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Antique print of Merlin's Mound - this version  Nash Ford PublishingMARLBOROUGH
Public Schools hides Merlin's Prison

Merlin's Mount is in the grounds of Marlborough College, only a 100 yards off the A4, but partly concealed by the college chapel. It is freely accessible.

In the grounds of Marlborough College stands a rather bizarre conical mound of grassed earth with a spiralling path all the way round. It is known locally as 'Merlin's Mount' or 'Merlin's Grave' for here the great wizard is supposed to have been buried (or perhaps imprisoned by the Lady of the Lake). Perhaps he chose this spot as his last resting place because of its religious significance. The sarsen stones of the largest circle at Stonehenge, which Merlin is said to have built, came from the Marlborough Downs. Whatever the circumstance, this famous burial mound or barrow later gave it's name to the town which grew up around it: 'Merlin's Barrow' becoming 'Marlborough'.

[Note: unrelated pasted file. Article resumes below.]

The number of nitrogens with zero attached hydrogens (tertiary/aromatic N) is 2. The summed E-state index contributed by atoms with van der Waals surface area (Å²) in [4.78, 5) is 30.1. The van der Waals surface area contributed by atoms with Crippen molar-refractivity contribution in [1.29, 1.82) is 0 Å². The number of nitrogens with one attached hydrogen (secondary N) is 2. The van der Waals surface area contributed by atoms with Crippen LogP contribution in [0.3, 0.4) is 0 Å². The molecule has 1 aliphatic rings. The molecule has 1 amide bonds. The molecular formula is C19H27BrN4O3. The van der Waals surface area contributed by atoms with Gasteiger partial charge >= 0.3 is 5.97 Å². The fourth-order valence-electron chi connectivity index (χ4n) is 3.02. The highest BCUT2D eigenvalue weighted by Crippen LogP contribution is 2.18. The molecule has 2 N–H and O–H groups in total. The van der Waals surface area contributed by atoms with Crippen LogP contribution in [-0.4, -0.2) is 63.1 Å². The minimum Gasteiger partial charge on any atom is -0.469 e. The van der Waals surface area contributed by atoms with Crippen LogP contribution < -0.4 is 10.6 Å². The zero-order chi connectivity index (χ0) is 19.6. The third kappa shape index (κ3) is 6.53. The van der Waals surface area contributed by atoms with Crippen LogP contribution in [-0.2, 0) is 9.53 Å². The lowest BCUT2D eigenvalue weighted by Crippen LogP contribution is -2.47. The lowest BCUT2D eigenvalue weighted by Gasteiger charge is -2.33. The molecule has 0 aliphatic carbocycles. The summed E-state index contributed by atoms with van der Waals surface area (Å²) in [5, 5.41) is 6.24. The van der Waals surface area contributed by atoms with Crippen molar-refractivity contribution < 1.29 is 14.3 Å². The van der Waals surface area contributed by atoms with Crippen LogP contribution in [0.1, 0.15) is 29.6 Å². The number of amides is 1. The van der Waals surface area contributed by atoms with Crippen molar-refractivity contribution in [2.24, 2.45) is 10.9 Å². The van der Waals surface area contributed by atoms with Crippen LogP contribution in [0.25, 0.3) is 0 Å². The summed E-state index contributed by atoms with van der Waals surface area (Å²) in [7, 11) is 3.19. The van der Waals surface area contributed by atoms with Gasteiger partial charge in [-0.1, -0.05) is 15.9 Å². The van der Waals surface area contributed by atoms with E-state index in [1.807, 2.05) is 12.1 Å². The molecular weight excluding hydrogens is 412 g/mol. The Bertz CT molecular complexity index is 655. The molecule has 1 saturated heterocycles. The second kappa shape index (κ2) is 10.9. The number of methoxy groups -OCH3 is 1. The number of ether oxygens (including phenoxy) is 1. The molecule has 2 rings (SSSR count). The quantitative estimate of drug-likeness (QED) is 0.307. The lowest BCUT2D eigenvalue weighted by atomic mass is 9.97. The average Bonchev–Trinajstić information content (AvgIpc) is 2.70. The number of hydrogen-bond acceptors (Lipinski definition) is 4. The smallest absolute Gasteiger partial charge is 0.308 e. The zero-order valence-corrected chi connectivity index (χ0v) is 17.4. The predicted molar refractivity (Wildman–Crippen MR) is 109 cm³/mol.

The elaborate spiralling effect is part of a 17th century landscaping scheme, but in origin, the mound has always been known as the mote of a Norman Castle built in about 1110. It became a popular Royal stop-over point for hunting in Savernake Forest well into the reign of King Henry III. Yet, as early as 1215,  a would-be Abbot of Cirencester  recorded that the town was named after 'Merlin's Tumulus' and there has often been speculation that the mote replaced an earlier mound, perhaps a prehistoric religious spot like Silbury Hill. This was reinforced by the discovery of a number of Roman coins there and recent investigations have now confirmed that the mound does indeed date from 2,400 bc. It is the second largest prehistoric mound in Britain, perhaps Europe. Marlborough - or Merleberge in 1086 - is indeed accepted as meaning "Maerla's Hill"; but Maerla is almost certainly a shortened form of the name of a Saxon lord such as Maerheard, not a Celtic Druid. Presumably it became connected with Merlin because of both the name and the ancient religious associations. The Merlin-form of the Arthurian magician's name is first known from Geoffrey of Monmouth's writings of the 1130s. Before this the character was known by the Welsh name of Myrddin.

 

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